“Before dawn that morning, all the chief priests and religious leaders resolved to take action against Jesus and decided that he should be executed. So they bound him and led him away to Pilate, the Roman governor. Now, when Judas, the betrayer, saw that Jesus had been sentenced to death, remorse filled his heart. He returned the thirty pieces of silver to the chief priests and religious leaders, saying, “I have sinned by betraying an innocent man.” They replied, “Why are you bothering us? That’s your problem.” Then Judas flung the silver coins inside the temple and went out and hanged himself. The chief priests, picking up the pieces of silver, said, “We can’t keep this, for it’s unlawful to put blood money into the temple treasury” (Matthew 27:1-17, The Passion Translation).
Today, I think we all look at this story and think we would never do what Judas did. We assume that we would never trade Jesus in for thirty pieces of silver. We declare we are not as bad as Judas.
But the fact of the matter is this: We are all Judas, and we trade Jesus in for thirty pieces of silver all the time. But our thirty pieces of silver may not look like they did to Judas.
To us, thirty pieces of silver might look like a new car when our old one would have done just fine.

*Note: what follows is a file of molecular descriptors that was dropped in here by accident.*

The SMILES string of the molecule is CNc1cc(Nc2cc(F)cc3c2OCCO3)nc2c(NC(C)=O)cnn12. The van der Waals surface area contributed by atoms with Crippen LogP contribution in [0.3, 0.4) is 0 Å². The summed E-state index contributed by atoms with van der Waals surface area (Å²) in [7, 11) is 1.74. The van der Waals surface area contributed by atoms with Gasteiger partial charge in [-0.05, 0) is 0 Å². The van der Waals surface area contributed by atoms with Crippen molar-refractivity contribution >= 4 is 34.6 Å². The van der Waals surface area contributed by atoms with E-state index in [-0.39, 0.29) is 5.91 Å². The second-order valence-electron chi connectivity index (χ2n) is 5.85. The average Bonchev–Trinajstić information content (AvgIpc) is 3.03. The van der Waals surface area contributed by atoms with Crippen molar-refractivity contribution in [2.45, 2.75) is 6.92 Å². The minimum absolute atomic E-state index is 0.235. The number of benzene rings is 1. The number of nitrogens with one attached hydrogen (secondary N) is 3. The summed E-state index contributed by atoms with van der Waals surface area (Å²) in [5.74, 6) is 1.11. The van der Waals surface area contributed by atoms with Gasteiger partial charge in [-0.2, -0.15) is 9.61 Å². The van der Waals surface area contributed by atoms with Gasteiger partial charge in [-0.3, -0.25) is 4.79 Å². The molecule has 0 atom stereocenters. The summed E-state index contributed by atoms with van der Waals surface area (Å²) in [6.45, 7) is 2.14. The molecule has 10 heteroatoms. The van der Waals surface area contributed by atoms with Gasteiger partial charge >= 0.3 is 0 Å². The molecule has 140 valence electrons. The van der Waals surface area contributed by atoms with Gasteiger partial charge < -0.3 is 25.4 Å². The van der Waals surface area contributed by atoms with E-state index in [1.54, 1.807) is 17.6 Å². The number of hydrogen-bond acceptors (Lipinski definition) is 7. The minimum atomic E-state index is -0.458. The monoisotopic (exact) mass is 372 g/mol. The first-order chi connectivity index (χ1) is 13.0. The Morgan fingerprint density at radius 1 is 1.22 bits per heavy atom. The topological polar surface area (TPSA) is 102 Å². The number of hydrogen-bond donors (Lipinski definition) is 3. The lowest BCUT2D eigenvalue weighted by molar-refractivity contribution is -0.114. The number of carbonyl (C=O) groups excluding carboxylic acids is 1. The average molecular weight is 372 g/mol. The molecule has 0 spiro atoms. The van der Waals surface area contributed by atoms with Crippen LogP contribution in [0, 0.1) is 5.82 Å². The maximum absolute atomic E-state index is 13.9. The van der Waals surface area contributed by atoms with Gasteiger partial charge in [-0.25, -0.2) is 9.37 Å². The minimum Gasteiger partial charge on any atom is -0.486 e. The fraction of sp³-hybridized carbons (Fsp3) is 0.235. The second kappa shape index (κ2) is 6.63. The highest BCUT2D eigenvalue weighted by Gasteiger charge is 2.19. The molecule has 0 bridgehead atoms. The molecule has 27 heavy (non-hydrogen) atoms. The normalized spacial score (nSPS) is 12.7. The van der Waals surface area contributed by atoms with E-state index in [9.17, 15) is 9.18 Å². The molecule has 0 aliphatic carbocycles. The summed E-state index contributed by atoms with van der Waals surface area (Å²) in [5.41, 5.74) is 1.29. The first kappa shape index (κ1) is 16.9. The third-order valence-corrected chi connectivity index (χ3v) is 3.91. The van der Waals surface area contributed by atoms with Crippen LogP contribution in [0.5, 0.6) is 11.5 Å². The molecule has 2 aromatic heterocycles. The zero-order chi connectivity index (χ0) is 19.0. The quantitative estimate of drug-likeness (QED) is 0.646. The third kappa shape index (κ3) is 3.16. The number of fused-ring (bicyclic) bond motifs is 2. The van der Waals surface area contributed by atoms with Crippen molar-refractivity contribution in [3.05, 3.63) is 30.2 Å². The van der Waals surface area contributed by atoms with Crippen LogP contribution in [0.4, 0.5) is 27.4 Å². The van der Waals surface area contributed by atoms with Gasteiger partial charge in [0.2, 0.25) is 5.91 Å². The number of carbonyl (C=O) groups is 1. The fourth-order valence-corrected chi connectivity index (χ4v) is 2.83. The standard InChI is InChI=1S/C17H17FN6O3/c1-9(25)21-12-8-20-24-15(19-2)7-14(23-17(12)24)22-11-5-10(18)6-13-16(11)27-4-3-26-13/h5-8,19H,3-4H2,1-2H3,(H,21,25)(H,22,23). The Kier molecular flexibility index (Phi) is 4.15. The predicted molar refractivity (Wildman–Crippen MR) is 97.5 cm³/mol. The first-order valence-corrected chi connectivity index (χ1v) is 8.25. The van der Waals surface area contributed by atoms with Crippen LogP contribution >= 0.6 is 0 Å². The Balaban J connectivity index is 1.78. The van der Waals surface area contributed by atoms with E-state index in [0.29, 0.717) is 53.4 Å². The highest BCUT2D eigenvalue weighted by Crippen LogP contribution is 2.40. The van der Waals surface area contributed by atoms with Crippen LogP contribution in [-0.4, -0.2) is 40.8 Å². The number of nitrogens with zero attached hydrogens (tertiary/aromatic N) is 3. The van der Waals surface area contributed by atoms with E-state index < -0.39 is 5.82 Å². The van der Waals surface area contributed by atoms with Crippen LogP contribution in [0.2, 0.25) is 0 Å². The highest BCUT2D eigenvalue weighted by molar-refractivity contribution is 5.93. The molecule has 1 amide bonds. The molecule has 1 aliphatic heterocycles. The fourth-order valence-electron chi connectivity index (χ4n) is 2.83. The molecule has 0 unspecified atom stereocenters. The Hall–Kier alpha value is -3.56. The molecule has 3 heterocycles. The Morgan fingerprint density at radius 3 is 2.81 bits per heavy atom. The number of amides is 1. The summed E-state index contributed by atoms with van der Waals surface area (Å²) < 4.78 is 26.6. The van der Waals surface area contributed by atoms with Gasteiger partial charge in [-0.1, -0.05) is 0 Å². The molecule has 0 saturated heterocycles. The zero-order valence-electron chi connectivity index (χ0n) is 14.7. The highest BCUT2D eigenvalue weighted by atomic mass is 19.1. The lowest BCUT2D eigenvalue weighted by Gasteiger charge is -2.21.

To us, thirty pieces of silver might look like hours on that hobby we fantasize about more than anything else when we should have been reading our Bibles.
Thirty coins might be daydreaming about engagement and marriage more than daydreaming about how I can serve the Lord as His hands and feet to a hurting world.
And don’t get me wrong, there is nothing inherently sinful about new cars, hobbies, marriage, or money. But when we are willing to trade Jesus for them, that is when it becomes a larger issue.
Jesus tells us in Matthew 6, for where your heart is, there your treasure is also. “For where your treasure is, there will your heart be also” (Matthew 6:21, King James Version).
Jesus Is Worth More
As a Christian, I would like to think, hope, and pray, that my treasure is not in thirty pieces of silver per se, but the King of Kings and Lord of Lords who gave His life for me.
I would like to assume that I have never traded Jesus in for things of less value than He is to me.
But at the end of the day, I remind myself time and time again that I must continually humble myself before the Lord. I must not bow to the people, hobbies, or fantasies that stand in the way of my intimate and personal relationship with the Lord.
Jesus is worth more than thirty pieces of silver.
Jesus is worth more than a new car, hours binging Netflix, sinful obsessions, marriage, and money.
Jesus is worth more than the price of a slave or the payment of a Shepherd.
Is He worth more to you?